Reforms must focus on sharing wealth, say economists
Beijing needs to focus more on ways to share wealth among the people when the mainland's economy inevitably slows, officials from the National Development and Reform Commission cautioned yesterday.
Chen Dongqi , a vice-president of the commission's Macroeconomic Research Institute, told an economic conference in Beijing that it would not be easy to sustain economic growth of 9 per cent in the Eleventh Five-Year Plan period (2006-2010).
'It is feasible [for China to accept] a slowdown in growth in the Eleventh Five-Year Plan period,' Mr Chen was quoted by the China News Service as saying.
'But we will have to shift our focus from pursuing growth rates to aiming for economic efficiency.
'We will have to strive for achieving maximum efficiency with minimum cost.'
Mr Chen said China's economic growth in the next five to six years probably would stay within the 8 per cent to 81/2 per cent range, but might dip to about 7 per cent. But he added that even that level of economic activity - compared with the average 9 per cent achieved in the past two decades - would allow the government to share more wealth with the people.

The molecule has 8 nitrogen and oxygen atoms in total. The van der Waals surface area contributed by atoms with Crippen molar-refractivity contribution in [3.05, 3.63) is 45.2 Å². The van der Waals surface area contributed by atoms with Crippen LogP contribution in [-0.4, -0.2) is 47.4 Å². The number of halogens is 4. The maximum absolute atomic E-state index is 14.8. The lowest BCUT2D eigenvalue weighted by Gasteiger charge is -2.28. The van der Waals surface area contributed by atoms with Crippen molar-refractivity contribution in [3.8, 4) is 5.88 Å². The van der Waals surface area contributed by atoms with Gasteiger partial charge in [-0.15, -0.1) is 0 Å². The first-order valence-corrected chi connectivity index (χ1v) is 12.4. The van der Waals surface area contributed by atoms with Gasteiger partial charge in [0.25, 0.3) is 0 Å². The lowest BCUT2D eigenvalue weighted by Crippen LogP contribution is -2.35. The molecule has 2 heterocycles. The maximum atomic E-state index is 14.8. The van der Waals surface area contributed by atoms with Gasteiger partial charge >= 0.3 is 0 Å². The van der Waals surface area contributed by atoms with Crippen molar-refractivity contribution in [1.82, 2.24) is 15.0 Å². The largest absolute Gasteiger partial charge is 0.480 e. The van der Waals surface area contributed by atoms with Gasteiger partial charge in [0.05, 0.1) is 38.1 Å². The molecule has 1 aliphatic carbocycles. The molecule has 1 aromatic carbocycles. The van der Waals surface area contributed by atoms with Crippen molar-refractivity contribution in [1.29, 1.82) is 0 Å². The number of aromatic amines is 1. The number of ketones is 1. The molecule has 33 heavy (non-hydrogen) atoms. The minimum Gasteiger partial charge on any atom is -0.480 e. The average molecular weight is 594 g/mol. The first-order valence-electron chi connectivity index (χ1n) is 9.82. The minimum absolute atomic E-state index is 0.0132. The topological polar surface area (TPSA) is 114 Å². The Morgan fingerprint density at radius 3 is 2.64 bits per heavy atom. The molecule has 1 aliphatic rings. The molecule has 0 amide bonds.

In a recent article, Fan Hengshan , a commission director, also emphasised that state leaders must make some 'tough decisions'.
Mr Fan said future reforms should focus more on how to share wealth and not be blinded by the pursuit of growth.
'What we have in front of us now are reforms which touch on the interests of many different parties,' Mr Fan wrote.
'[To succeed], we will need to expend a great deal of effort to work together and be prepared to accept that these reforms can be rather risky.
'[We can say] reforms have now reached the stage that we must make some tough decisions.
'Reforms today are no longer just about breaking old rules, but also about what we are going to establish [to replace the old rules].
'It is obvious that the emphasis must be on what we are building ... especially on how we are going to share the fruits of reform among the people.'
Communist Party leaders are expected to meet next month to review and adopt the Eleventh Five-Year Plan.
The blueprint will spell out key parameters of reforms and lay out the main directions for the five-year period.